From 21-25 April 2013, Tiina Nokela from the Finnish Environmental Institute SYKE and Dutch student Maarten Plug (VU University Amsterdam) visited the river Vääräjoki to conduct surveys on ecosystem services with local residents (figure 1). The aim of this research was to compare ecosystem services of the river Vääräjoki in restored and unrestored stretches. The research is part of workpackage 5 of REFORM, whereby ecosystem services are assessed in 12 case studies and rivers across Europe. The aim of the case studies is to enhance the framework for improving the success of hydromorphological restoration measures to reach the target of ecologic status or potential of rivers in a cost-effective manner. In the field visit to the river Vääräjoki, almost all respondents reacted very positively to the survey. Although some had never visited the Vääräjoki, most of them were concerned about the state of the river.
Figure 1:The Vääräjoki (photo: Maarten Plug)
In the beginning of the 1900’s, the Vääräjoki was dredged and most of the boulders were removed to enable timber floating. Due to changes in the forest industry, timber floating ended by the end of the 1970’s. Major rapids in the lower reach of the river were restored in the beginning of the 21th century. The restoration included replacement of stones and gravel beds to create spawning areas for salmon. The goal of the restoration was to increase fish catch, but also to improve other ecosystem services such as ecological quality and aesthetics which are not easily evaluated.
Figure 2: One of the Choice Cards used in the survey (photo: SYKE)
The methods used in the survey were Willingness to Pay (WTP) and Choice Experiment. By assessing how much people are willing to pay (WTP) for a restoration measure that enhances some ecosystem services, the value attached to these services can be derived. The Choice Experiment, a relatively new method to determine WTP, was also applied in the surveys. Local residents were presented a Choice Card with two alternative future states and an option to maintain the current situation (figure 2). WTP was included as an increase in municipal tax. To find sufficient respondents in the sparsely populated Vääräjoki basin (around 40 inhabitants per square kilometre), three different methods were used. The first method consisted of approaching visitors to nearby gasoline stations. This approach worked remarkably well: A relatively large number of respondents could be easily approached and respondents had the time to fill in the survey over a coffee (figure 3). However, this method could only be applied in the two population centres that were large enough to sustain a gasoline station. The second method used was ‘door to door’ interviews with inhabitants of small towns and farms, who were not all available for participation. The last method consisted of driving around and approaching pedestrians. This method was more time consuming than the gasoline station method, but it ensured a good spatial distribution and almost everyone agreed to being interviewed (figure 4). In total, 67 survey responses were collected in 5 days, which is relatively good “yield” from the total population of approximately 6000 people.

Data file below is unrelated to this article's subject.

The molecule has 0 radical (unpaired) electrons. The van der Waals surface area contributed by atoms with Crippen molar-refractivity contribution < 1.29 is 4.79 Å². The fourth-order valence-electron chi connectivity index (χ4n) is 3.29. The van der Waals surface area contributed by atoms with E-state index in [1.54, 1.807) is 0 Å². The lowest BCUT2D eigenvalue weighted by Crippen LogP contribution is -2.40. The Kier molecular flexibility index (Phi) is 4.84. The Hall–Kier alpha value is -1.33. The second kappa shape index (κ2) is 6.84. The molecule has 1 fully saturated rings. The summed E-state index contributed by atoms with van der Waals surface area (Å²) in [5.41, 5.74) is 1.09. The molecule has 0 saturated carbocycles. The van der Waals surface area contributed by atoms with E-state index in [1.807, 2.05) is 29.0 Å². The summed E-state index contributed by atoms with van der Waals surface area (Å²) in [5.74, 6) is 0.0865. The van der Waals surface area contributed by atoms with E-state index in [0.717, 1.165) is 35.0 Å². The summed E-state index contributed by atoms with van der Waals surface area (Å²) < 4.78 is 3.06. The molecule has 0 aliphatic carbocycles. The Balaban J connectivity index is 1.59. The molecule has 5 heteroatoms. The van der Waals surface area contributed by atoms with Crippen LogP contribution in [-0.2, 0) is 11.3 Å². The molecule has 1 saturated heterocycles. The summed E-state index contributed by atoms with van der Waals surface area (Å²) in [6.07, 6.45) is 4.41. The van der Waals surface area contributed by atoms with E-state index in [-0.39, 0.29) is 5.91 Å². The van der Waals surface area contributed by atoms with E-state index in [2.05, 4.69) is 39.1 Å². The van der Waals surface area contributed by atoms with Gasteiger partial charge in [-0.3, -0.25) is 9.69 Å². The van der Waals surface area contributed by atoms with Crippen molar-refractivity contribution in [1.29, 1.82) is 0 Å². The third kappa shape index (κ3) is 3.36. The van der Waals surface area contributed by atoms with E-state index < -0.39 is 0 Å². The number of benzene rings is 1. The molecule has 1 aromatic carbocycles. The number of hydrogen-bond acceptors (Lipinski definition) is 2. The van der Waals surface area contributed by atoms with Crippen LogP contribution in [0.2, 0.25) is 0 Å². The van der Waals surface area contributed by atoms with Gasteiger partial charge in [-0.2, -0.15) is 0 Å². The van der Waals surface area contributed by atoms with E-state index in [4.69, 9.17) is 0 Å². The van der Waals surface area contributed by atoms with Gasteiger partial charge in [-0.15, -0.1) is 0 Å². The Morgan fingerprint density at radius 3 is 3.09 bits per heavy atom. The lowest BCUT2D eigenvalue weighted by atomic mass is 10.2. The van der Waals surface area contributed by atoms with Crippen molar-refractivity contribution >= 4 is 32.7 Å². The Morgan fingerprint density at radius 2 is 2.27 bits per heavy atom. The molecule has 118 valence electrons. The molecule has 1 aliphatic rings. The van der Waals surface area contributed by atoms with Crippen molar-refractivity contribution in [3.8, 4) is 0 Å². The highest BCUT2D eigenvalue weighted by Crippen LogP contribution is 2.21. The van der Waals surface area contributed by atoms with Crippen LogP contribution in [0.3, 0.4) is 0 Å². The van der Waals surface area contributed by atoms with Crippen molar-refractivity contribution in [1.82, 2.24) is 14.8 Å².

Figure 3: Tiina Nokela (SYKE) conducting a survey (photo: Maarten Plug)
Figure 4: Conducting the survey at local cafeteria in Sievi (photo: Maarten Plug)
Many of the older respondents remembered those days when the water was clearer and fish and crabs were more plentiful. On some occasions, the surveys turned more or less into small interviews, for example with an older couple living next to the river for over seventy years or a retired professor of ecology who could name and locate all endangered species living near the river. During their week of field work, Maarten and Tiina quickly gained “local fame” due to articles published in a local newspaper just a few days before the survey. This publicity positively influenced people’s attitudes towards the research and enhanced their appreciation of the water courses near their home.